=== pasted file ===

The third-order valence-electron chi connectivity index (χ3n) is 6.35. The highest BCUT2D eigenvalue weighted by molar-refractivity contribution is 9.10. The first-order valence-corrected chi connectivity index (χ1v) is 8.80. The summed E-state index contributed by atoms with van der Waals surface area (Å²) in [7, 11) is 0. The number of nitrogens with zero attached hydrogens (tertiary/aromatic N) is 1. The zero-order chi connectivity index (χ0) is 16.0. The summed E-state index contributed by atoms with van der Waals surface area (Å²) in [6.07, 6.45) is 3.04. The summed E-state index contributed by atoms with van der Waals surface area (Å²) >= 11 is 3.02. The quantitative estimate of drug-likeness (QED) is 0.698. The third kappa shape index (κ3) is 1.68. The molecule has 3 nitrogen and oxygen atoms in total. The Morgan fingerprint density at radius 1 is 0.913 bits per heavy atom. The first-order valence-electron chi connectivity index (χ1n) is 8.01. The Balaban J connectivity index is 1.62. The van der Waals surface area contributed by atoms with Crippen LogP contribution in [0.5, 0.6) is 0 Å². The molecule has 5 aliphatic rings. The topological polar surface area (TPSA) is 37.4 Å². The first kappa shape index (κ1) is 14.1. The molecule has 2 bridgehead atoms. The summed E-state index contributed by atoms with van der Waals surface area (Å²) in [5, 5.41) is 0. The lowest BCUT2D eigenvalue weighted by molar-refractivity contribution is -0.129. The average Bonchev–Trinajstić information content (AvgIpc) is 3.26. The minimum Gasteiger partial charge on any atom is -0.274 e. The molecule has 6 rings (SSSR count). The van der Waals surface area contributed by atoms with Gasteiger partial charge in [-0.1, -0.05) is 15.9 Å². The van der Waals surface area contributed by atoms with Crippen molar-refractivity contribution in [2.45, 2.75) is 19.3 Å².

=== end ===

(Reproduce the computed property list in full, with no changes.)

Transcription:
The third-order valence-electron chi connectivity index (χ3n) is 6.35. The highest BCUT2D eigenvalue weighted by molar-refractivity contribution is 9.10. The first-order valence-corrected chi connectivity index (χ1v) is 8.80. The summed E-state index contributed by atoms with van der Waals surface area (Å²) in [7, 11) is 0. The number of nitrogens with zero attached hydrogens (tertiary/aromatic N) is 1. The zero-order chi connectivity index (χ0) is 16.0. The summed E-state index contributed by atoms with van der Waals surface area (Å²) in [6.07, 6.45) is 3.04. The summed E-state index contributed by atoms with van der Waals surface area (Å²) >= 11 is 3.02. The quantitative estimate of drug-likeness (QED) is 0.698. The third kappa shape index (κ3) is 1.68. The molecule has 3 nitrogen and oxygen atoms in total. The Morgan fingerprint density at radius 1 is 0.913 bits per heavy atom. The first-order valence-electron chi connectivity index (χ1n) is 8.01. The Balaban J connectivity index is 1.62. The van der Waals surface area contributed by atoms with Crippen LogP contribution in [0.5, 0.6) is 0 Å². The molecule has 5 aliphatic rings. The topological polar surface area (TPSA) is 37.4 Å². The first kappa shape index (κ1) is 14.1. The molecule has 2 bridgehead atoms. The summed E-state index contributed by atoms with van der Waals surface area (Å²) in [5, 5.41) is 0. The lowest BCUT2D eigenvalue weighted by molar-refractivity contribution is -0.129. The average Bonchev–Trinajstić information content (AvgIpc) is 3.26. The minimum Gasteiger partial charge on any atom is -0.274 e. The molecule has 6 rings (SSSR count). The van der Waals surface area contributed by atoms with Gasteiger partial charge in [-0.1, -0.05) is 15.9 Å². The van der Waals surface area contributed by atoms with Crippen molar-refractivity contribution in [2.45, 2.75) is 19.3 Å².